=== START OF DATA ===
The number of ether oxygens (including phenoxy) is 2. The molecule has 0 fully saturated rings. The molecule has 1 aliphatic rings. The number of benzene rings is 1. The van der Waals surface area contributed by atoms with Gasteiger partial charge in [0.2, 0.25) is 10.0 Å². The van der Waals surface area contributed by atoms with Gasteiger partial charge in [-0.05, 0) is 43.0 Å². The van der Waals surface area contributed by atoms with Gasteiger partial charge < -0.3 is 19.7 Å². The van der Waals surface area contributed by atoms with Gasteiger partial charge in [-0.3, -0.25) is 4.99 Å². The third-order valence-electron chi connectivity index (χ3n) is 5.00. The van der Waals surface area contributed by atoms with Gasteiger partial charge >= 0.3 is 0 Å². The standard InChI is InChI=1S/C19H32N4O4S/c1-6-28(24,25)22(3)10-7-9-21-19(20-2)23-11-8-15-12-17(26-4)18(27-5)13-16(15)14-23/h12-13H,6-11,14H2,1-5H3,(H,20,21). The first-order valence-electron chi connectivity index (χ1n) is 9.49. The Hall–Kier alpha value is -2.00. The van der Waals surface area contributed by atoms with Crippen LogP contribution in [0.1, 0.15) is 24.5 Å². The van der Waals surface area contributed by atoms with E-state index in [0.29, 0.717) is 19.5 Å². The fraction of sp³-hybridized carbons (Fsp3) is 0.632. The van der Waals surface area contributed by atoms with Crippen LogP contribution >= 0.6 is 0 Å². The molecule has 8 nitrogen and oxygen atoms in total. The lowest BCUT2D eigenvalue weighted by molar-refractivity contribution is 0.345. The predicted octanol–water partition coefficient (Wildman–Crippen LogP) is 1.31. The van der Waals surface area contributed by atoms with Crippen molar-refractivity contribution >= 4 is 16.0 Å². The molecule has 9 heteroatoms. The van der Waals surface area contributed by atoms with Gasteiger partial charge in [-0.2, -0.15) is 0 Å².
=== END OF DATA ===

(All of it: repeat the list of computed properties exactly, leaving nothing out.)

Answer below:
The number of ether oxygens (including phenoxy) is 2. The molecule has 0 fully saturated rings. The molecule has 1 aliphatic rings. The number of benzene rings is 1. The van der Waals surface area contributed by atoms with Gasteiger partial charge in [0.2, 0.25) is 10.0 Å². The van der Waals surface area contributed by atoms with Gasteiger partial charge in [-0.05, 0) is 43.0 Å². The van der Waals surface area contributed by atoms with Gasteiger partial charge < -0.3 is 19.7 Å². The van der Waals surface area contributed by atoms with Gasteiger partial charge in [-0.3, -0.25) is 4.99 Å². The third-order valence-electron chi connectivity index (χ3n) is 5.00. The van der Waals surface area contributed by atoms with Gasteiger partial charge >= 0.3 is 0 Å². The standard InChI is InChI=1S/C19H32N4O4S/c1-6-28(24,25)22(3)10-7-9-21-19(20-2)23-11-8-15-12-17(26-4)18(27-5)13-16(15)14-23/h12-13H,6-11,14H2,1-5H3,(H,20,21). The first-order valence-electron chi connectivity index (χ1n) is 9.49. The Hall–Kier alpha value is -2.00. The van der Waals surface area contributed by atoms with Crippen LogP contribution in [0.1, 0.15) is 24.5 Å². The van der Waals surface area contributed by atoms with E-state index in [0.29, 0.717) is 19.5 Å². The fraction of sp³-hybridized carbons (Fsp3) is 0.632. The van der Waals surface area contributed by atoms with Crippen LogP contribution >= 0.6 is 0 Å². The molecule has 8 nitrogen and oxygen atoms in total. The lowest BCUT2D eigenvalue weighted by molar-refractivity contribution is 0.345. The predicted octanol–water partition coefficient (Wildman–Crippen LogP) is 1.31. The van der Waals surface area contributed by atoms with Crippen molar-refractivity contribution >= 4 is 16.0 Å². The molecule has 9 heteroatoms. The van der Waals surface area contributed by atoms with Gasteiger partial charge in [-0.2, -0.15) is 0 Å².